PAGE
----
Thursday, September 4, 2008

Jonah - Avoid Hell - It's Really Bad There.

Jonah 3:10- Jonah 4:1 When God saw what they did and how they turned from their evil ways, he had compassion and did not bring upon them the destruction he had threatened. 1 But Jonah was greatly displeased and became angry.

The picture that plays out in my mind is the one of me threatening one of the kids, "If you do that ONE MORE TIME, you'll be grounded for the rest of the day". Then that child comes to you with arms wide open and tears in their eyes and says "I'm sorry mommy, I won't do it anymore - I love you". And of course you wrap your arms around her and tell her it's all going to be okay and explain why she shouldn't act like that. Then there is her sibling in the other room - seething because she didn't get into trouble as was threatened.

Why is human nature to delight in the downfall of someone else? Even as Christians, we want those who have hurt others to get what's coming to them - some sort of punishment. But I'll be honest here, no matter how wrong someone has been - I'd never wish them an eternity in Hell. Maybe a good swift kick in the pants - but never damnation. If we can see people the way God sees them, that He wants none to perish and that all fall short of His glory but that He has made a way for us to come to Him - through Jesus. Let's not forget that we were a part of that city before we decided to follow Jesus, and praise God that He is compassionate and that He reminds us of how much we are loved in this "the life of Jonah".

8 wonderful insights:

Angela @ Refresh My Soul Blog said...

Amen! Great post. This is serious stuff of the heart.

Interestingly enough as I was looking at the Ninevites(think I spelled that wrong) I noticed they came from the family line of the son of Noah who did not have his father's best interest at heart. This son also birthed the Canaanites. Very interesting stuff. But specifically the Ninevites came through Nimrod. Interesting stuff this family history. Not sure why I am so intrigued by it but I wonder if this heritage thing was part of Jonah's dislike of these people.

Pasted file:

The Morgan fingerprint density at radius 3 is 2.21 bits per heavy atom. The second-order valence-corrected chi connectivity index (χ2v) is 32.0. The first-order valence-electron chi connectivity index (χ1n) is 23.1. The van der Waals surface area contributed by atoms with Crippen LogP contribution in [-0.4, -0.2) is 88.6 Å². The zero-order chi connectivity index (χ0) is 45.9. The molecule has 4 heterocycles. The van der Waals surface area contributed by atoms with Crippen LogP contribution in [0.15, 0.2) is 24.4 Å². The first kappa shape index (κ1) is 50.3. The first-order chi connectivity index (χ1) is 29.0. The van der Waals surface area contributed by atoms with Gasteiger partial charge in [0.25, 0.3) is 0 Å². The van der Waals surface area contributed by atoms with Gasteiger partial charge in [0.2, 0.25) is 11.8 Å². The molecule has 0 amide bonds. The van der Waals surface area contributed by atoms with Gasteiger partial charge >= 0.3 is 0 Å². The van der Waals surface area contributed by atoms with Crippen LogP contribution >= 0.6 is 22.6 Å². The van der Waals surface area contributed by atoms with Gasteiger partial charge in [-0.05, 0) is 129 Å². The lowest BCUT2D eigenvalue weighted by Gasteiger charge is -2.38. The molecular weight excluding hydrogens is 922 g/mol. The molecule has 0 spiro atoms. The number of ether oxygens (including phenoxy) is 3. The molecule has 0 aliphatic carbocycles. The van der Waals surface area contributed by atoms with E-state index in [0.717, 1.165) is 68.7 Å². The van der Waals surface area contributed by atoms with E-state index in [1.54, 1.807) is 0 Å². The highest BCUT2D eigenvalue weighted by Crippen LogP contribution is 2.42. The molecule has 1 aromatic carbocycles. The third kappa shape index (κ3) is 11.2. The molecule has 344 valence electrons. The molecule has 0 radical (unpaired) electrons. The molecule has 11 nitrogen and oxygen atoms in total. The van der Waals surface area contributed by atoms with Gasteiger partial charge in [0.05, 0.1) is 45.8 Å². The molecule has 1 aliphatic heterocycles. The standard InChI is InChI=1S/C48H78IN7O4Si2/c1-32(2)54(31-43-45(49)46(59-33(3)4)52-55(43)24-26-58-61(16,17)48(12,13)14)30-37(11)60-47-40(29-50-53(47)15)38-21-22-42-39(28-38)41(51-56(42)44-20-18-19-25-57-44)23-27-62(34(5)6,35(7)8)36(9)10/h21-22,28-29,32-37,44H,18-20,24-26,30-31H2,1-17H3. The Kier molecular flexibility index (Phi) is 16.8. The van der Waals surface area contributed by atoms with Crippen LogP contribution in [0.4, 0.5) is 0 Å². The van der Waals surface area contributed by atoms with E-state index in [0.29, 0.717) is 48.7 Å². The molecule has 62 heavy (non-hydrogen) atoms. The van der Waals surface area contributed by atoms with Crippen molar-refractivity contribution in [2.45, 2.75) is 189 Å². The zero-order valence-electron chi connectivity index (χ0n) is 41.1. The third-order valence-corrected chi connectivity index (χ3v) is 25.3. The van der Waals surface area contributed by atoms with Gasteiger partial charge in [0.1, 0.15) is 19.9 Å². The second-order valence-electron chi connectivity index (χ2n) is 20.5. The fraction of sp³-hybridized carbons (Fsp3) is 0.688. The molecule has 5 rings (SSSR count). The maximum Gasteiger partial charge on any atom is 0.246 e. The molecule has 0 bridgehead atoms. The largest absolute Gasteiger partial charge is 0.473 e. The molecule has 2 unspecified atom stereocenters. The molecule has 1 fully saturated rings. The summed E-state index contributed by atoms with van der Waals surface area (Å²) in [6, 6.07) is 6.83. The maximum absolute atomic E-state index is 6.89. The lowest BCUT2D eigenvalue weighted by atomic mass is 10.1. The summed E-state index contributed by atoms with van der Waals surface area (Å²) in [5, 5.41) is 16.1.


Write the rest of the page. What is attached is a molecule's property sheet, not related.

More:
Keep writing this is good stuff.
Much love,
Angela

Clay Feet said...

You have some great insights and thoughts about this story. But I have a serious question. Do you really believe God is the kind of being that wants us to genuinely love Him but if we don't He threatens to torture us for eternity as an act of revenge? How can you love someone who threatens you if you choose not to?

Dorothy Champagne said...

First, thanks so much for stopping by and posting. Your question is certainly one that many ask. I don't believe that God uses Hell as a tool for revenge. The rules have already been established - if we sin, we die (wages of sin is death Rom 6:23). There are two options after that - Heaven or Hell. The earth one day will be destroyed (2 Peter 3:10)- But God in all His Glory and love, sent His Son to die on the cross so that we can live with Him forever in Heaven. We have the free will to choose not to believe in Jesus - in so doing, we will not enter the kingdom of Heaven - there is only one other option, Hell. God does not want this for anyone - for He does love us. (2 Peter 3:9) The same question is asked about AIDS and cancer etc. and why does God let this happen. He gave us the guidelines and said 'don't do this' and we did, and these were the results. It's like telling our children "Tie your shoes" - Your child has the free will to do either - but if he chooses to not tie his shoe and then he trips and scrapes his knee - can he blame that on you? You didn't push him down - you asked him to tie his shoes because you knew that might be one of the consequences and you didn't want that for him. God does not want Hell for anyone - but it is the consequence of our choice. Bottom line, Hell is not God's punishment, it is a result of our choice. I hope I've been able to explain my thoughts on this and I appreciated the opportunity to study that question further.